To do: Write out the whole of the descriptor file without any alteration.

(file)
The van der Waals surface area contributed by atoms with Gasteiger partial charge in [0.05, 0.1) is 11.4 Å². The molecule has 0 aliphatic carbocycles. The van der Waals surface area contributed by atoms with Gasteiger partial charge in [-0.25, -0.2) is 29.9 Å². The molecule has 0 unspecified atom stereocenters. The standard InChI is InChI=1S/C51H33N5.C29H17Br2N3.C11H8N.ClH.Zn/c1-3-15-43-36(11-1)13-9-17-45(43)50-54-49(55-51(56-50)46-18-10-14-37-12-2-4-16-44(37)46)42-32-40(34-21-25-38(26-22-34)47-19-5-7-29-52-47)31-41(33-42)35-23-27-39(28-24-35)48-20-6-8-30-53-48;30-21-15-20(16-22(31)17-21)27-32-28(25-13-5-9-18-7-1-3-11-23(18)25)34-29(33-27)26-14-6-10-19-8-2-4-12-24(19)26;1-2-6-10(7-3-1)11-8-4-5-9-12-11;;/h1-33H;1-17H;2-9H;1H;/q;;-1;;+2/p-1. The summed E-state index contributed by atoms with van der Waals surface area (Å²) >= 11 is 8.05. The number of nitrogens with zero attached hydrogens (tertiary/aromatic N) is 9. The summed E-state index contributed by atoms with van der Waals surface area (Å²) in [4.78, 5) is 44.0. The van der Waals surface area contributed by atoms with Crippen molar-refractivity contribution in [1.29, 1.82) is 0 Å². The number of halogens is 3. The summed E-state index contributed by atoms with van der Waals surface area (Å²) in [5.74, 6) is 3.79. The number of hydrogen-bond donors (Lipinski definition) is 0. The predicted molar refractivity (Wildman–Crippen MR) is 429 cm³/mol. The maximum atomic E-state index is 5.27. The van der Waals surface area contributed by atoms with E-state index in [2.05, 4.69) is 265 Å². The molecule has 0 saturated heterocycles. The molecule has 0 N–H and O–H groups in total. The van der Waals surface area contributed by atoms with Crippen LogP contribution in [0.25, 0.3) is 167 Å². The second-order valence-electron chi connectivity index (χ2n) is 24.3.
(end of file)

The van der Waals surface area contributed by atoms with Gasteiger partial charge in [0.05, 0.1) is 11.4 Å². The molecule has 0 aliphatic carbocycles. The van der Waals surface area contributed by atoms with Gasteiger partial charge in [-0.25, -0.2) is 29.9 Å². The molecule has 0 unspecified atom stereocenters. The standard InChI is InChI=1S/C51H33N5.C29H17Br2N3.C11H8N.ClH.Zn/c1-3-15-43-36(11-1)13-9-17-45(43)50-54-49(55-51(56-50)46-18-10-14-37-12-2-4-16-44(37)46)42-32-40(34-21-25-38(26-22-34)47-19-5-7-29-52-47)31-41(33-42)35-23-27-39(28-24-35)48-20-6-8-30-53-48;30-21-15-20(16-22(31)17-21)27-32-28(25-13-5-9-18-7-1-3-11-23(18)25)34-29(33-27)26-14-6-10-19-8-2-4-12-24(19)26;1-2-6-10(7-3-1)11-8-4-5-9-12-11;;/h1-33H;1-17H;2-9H;1H;/q;;-1;;+2/p-1. The summed E-state index contributed by atoms with van der Waals surface area (Å²) >= 11 is 8.05. The number of nitrogens with zero attached hydrogens (tertiary/aromatic N) is 9. The summed E-state index contributed by atoms with van der Waals surface area (Å²) in [4.78, 5) is 44.0. The van der Waals surface area contributed by atoms with Crippen molar-refractivity contribution in [1.29, 1.82) is 0 Å². The number of halogens is 3. The summed E-state index contributed by atoms with van der Waals surface area (Å²) in [5.74, 6) is 3.79. The number of hydrogen-bond donors (Lipinski definition) is 0. The predicted molar refractivity (Wildman–Crippen MR) is 429 cm³/mol. The maximum atomic E-state index is 5.27. The van der Waals surface area contributed by atoms with E-state index in [2.05, 4.69) is 265 Å². The molecule has 0 saturated heterocycles. The molecule has 0 N–H and O–H groups in total. The van der Waals surface area contributed by atoms with Crippen LogP contribution in [0.25, 0.3) is 167 Å². The second-order valence-electron chi connectivity index (χ2n) is 24.3.